by Oresti Patricios
Streaming entertainment via the internet is threatening to take over from broadcast media. Services are mushrooming, because recent entries to this marketing are offering home-viewing options at prices that compete well with satellite services. The sector is becoming broader, with something on offer for just about everyone. On top of this, social media services are getting in on the video streaming act. What does this mean for marketers and advertisers?
On 9 August 2017, Facebook announced the launch of Facebook Watch, a new video streaming service that joins a burgeoning rush of digital entertainment offerings worldwide. In the US, the streaming video-on-demand (SVOD) landscape is currently dominated by Netflix, followed by Amazon Prime and Hulu Plus. There have been some recent entrants into this segment; in the US, these include the likes of Disney, Sling TV, HBO Now, and Apple TV. In South Africa, Showmax and ONTAPtv are steadily building subscribers, and global giant Netflix is well into this market. A further option was added in early May, when DEOD launched with a hybrid offering of subscription, pay-per-view, and live streaming options, including sport and news.
Constrained by bandwidth
Growth in SA (and the rest of Africa) is constrained by bandwidth: people with fast DSL or fibre may best access streaming services. But the internet entertainment giants are getting smarter and learning how to work round areas with bandwidth issues. These days, Netflix is using artificial intelligence (AI) to tweak scenes so they even look good on low-bandwidth connections.
According to research by Marketsandmarkets, “the video streaming software market is expected to grow from US$3.25 Billion in 2017 to US$7.50 Billion by 2022, at a Compound Annual Growth Rate (CAGR) of 18.2%.”
Streaming is growing worldwide. In China, providers such as PPTV, CNTV and Xunlei Kankan are showing a compound annual growth rate of 30%. Between 2015 and 2016, India experienced a 66% year-on-year growth in online video consumption. According to Frost & Sullivan, there were 66m unique over-the-top (OTT) viewers in India, 1.3m of which subscribed to one or other SVOD service. OTT is a term used to refer to audio, video, and other media transmitted via the internet as a standalone product.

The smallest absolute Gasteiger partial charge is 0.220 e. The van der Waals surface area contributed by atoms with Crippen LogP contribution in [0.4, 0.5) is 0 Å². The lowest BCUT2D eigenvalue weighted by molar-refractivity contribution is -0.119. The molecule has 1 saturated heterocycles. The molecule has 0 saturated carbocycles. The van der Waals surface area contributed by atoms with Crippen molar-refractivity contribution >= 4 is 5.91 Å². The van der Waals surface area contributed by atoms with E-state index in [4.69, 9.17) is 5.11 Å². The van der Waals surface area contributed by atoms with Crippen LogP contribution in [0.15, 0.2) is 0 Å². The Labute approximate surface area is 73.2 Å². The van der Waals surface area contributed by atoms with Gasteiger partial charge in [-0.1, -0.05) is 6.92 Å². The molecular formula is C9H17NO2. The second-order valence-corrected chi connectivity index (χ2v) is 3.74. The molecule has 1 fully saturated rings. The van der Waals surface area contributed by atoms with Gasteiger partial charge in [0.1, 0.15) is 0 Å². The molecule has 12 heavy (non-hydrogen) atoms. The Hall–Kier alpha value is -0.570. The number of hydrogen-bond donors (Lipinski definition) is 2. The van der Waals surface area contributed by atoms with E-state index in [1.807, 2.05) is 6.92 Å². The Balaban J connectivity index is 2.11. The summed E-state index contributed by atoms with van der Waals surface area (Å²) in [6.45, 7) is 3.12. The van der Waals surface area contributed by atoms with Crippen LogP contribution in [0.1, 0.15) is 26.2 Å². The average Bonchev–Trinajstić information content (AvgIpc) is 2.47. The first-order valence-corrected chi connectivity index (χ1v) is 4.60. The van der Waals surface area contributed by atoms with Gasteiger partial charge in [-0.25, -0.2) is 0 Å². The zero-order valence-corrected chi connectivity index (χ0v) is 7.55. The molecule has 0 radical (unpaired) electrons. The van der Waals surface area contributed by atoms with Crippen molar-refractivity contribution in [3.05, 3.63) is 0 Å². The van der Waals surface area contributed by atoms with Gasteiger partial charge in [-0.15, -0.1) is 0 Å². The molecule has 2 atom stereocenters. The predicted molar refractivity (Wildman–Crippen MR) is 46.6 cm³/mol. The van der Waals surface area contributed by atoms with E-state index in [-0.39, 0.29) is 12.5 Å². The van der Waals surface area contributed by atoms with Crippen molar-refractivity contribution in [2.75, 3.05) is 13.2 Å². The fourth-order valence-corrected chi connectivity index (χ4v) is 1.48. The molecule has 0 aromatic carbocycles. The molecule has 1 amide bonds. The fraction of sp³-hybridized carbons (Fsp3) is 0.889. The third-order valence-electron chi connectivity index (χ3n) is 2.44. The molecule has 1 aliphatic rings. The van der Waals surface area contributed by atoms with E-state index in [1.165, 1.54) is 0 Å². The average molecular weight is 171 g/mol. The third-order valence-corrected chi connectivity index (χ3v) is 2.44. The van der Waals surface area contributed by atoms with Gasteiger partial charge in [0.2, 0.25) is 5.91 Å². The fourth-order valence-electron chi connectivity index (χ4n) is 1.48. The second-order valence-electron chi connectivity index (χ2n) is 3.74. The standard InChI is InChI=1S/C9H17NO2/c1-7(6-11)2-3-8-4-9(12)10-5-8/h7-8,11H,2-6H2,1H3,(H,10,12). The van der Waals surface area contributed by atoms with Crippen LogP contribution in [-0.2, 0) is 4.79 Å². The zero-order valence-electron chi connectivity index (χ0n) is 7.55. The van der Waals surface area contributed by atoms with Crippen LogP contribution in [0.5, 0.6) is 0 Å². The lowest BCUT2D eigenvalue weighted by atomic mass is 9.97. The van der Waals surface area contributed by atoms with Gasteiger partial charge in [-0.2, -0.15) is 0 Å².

Social media giants bringing out the big guns
Growth in many territories is often directly attributable to faster and cheaper smartphone connectivity, with more people accessing online content on their phones and tablets. Now social media giants Facebook and YouTube are bringing out the big guns to take on the incumbents. While YouTube’s main user-base is its free offering, YouTube Red is being offered in certain territories, giving subscribers ad-free, premium content, for US$9.99 per month. It’s still early days for Facebook Watch, but there’s no doubt the friendship site is aiming to woo away some of YouTube’s 1bn viewers.
How do free social media channels turn eyeballs into dollars? YouTube’s revenue model is derived from ads that are played at the beginning of (and sometimes during) videos, as well as non-video ad overlays, based on the Google algorithms that serve ads based on a user’s tracked online habits. Facebook Watch has opted for the equivalent of a conventional, broadcast TV approach by interrupting viewing with ad breaks.
YouTube and Facebook pose a threat, simply because of their subscriber numbers. To put this in perspective, there are over 1.8bn Facebook users worldwide, according to Statista.com; 214 million of these are in the US. The following figures are cited by Forbes:
•Youtube: 186m users in the US (including YouTube Red subscribers)
•Netflix: 128m individual users (66% of US SVOD subscribers)
•Amazon Prime: 85.3m viewers (44% of US SVOD subscribers)